The Effectiveness of Antidepressants in Elderly Depressed Outpatients: A Prospective Case Series Study
Background: This study examined the effectiveness of antidepressants in a group of elderly depressed outpatients by assessing depression prevalence and recording adverse events over time.
Method:A prospective practice-based observational study (1991-1994) included consecutive outpatients at least 65 years of age with a DSM-III-R diagnosis of major affective disorder and who were prescribed antidepressant medications. Depressive symptoms were examined over time (stage 1 = 0 to 2 months; stage 2 = 2 to 6 months; stage 3 = 6 months to 2 years) with the Montgomery-Asberg Depression Rating Scale (MADRS). The cutoff scores of MADRS 18 were used in survival statistics. Adverse events were recorded systematically.
Results:A total of 213 patients were seen over 2677 visits (mean ± SD age = 75.5 ± 6.1 years). MADRS scores for 85.8% of patients declined to below 18 within the first 2 months of antidepressant treatment. MADRS scores were above 18 for 37.3% of patients after 6 months and for 37.1% after 2 years. The mean time to decline in MADRS scores to below 18 in stage 1 was 36.1 days, and there was a significant difference between the antidepressant classes (log rank = 8.3, df = 3, p = .04), with tricyclic antidepressants (TCAs) and monoamine oxidase inhibitors (MAOIs)/reversible inhibitors of monoamine oxidase A (RIMAs) having shorter times to response.The mean time to reach scores above cutoff during stage 2 was 144.3 days (log rank = 5.7, df = 3, p = .13)and during stage 3, 538.6 days (log rank = 9.8, df = 3, p = .02). Patients receiving TCAs and MAOIs/RIMAs had longer durations of MADRS scores below cutoff during stage 3 than those taking atypical antidepressants and selective serotonin reuptake inhibitors. All antidepressant classes reported similar adverse event profiles.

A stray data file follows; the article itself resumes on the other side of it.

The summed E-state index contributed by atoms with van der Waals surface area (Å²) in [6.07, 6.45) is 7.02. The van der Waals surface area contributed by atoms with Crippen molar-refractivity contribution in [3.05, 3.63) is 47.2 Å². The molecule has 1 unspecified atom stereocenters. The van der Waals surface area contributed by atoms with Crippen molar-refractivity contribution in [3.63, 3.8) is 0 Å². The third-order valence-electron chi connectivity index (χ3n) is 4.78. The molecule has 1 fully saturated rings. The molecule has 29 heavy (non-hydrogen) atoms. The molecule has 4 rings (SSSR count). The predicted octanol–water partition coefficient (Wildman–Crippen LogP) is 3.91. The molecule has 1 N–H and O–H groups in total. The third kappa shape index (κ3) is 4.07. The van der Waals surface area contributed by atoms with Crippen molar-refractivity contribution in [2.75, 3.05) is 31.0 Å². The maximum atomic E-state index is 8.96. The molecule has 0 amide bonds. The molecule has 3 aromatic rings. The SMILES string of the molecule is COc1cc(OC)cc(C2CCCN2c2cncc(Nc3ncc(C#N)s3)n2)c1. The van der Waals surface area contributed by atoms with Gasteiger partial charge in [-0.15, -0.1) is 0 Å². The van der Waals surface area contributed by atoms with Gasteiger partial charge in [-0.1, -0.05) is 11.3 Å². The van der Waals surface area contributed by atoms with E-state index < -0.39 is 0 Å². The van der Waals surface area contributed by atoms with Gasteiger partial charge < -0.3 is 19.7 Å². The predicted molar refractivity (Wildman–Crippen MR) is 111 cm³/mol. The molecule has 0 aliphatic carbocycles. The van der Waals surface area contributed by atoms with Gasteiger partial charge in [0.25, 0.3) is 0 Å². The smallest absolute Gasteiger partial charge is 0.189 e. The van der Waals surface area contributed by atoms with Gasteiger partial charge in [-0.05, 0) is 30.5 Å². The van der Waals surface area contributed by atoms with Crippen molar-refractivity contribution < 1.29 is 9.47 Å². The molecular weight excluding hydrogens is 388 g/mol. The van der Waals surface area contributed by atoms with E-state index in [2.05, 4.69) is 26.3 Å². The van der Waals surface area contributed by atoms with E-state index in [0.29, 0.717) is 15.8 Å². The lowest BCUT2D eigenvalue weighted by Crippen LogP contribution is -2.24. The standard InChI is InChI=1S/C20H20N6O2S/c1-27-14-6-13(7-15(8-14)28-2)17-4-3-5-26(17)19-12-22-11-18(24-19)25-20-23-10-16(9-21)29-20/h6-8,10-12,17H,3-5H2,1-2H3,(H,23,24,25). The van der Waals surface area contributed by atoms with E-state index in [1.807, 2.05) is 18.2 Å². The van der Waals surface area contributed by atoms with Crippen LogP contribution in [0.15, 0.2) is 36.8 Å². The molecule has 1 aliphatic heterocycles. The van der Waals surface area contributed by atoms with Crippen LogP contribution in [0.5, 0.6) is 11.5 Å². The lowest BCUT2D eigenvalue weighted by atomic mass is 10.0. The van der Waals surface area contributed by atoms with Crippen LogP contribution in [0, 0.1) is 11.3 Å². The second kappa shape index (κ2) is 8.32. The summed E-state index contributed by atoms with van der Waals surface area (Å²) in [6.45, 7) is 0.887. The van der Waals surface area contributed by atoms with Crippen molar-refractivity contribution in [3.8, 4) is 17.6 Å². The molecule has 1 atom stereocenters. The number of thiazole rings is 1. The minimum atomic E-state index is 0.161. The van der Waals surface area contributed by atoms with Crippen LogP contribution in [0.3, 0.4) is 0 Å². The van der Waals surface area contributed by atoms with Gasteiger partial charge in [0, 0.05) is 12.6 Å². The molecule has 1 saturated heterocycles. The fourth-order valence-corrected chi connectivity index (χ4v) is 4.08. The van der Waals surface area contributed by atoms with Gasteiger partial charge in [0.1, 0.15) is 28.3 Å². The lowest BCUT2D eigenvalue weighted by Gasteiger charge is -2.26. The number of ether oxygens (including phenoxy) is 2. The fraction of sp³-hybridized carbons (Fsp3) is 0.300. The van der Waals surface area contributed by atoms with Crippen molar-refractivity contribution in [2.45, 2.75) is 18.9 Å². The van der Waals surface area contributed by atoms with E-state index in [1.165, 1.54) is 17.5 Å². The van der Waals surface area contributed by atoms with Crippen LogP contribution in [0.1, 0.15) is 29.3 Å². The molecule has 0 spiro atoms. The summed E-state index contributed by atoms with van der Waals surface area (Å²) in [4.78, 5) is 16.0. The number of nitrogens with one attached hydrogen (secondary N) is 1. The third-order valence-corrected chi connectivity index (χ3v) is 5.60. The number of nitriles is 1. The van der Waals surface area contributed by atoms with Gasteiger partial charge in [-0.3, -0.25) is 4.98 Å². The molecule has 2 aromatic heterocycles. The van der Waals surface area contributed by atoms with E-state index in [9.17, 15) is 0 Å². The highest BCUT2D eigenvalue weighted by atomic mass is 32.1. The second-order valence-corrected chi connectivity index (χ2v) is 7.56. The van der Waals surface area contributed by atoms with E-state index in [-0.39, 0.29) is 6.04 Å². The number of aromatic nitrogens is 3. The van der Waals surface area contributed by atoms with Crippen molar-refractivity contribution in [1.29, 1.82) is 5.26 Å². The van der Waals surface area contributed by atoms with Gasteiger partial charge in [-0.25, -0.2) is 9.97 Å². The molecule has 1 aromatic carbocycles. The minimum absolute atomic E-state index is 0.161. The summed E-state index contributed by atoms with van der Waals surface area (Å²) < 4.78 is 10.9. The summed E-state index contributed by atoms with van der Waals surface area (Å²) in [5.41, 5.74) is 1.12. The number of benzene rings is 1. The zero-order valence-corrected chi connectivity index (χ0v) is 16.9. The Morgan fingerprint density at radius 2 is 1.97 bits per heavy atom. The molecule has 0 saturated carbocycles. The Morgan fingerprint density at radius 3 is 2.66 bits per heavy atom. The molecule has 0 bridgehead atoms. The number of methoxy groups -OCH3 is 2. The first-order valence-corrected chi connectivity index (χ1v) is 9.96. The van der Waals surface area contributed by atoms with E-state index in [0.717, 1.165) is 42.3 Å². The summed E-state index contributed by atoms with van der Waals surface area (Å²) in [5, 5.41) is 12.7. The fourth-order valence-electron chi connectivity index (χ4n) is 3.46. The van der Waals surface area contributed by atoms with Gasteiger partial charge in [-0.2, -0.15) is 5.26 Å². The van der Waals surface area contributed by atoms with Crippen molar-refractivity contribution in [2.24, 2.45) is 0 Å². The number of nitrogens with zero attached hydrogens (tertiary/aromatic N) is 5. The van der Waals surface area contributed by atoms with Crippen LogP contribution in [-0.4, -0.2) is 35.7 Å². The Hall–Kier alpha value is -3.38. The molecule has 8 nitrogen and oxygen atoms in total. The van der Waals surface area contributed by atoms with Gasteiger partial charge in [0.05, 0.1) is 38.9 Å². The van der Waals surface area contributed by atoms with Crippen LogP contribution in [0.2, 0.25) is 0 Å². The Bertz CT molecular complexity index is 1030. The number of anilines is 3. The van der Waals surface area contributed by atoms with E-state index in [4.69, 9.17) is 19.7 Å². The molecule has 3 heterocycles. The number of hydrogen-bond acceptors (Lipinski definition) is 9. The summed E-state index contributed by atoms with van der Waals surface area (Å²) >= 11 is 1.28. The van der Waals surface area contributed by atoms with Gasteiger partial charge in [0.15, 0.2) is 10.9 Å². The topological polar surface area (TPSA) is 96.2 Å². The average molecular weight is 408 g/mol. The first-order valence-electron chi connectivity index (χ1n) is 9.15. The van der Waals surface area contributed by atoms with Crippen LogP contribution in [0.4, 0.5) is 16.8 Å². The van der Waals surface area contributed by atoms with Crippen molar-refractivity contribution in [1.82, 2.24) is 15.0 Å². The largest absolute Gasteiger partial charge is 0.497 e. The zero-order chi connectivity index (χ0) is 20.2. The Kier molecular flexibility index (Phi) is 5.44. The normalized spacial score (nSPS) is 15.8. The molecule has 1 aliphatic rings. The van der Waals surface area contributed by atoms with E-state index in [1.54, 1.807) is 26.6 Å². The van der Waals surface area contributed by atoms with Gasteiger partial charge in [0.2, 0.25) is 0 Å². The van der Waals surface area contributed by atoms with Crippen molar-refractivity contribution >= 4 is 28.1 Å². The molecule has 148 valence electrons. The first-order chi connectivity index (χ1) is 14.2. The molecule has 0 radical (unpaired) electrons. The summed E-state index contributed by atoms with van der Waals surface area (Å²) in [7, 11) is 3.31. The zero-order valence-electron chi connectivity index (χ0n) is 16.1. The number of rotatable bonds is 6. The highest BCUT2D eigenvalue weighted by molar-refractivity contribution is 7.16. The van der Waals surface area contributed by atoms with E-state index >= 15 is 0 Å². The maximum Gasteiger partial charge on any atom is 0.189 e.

Conclusion:This study systematically examined antidepressant effectiveness in a prospective design. TCAs and MAOIs/RIMAs were shown to be superior in effectiveness during 2 of the 3 treatment stages.
J Clin Psychiatry 1999;60(10):690-697
Quick Links: Depression
Buy this Article as a PDF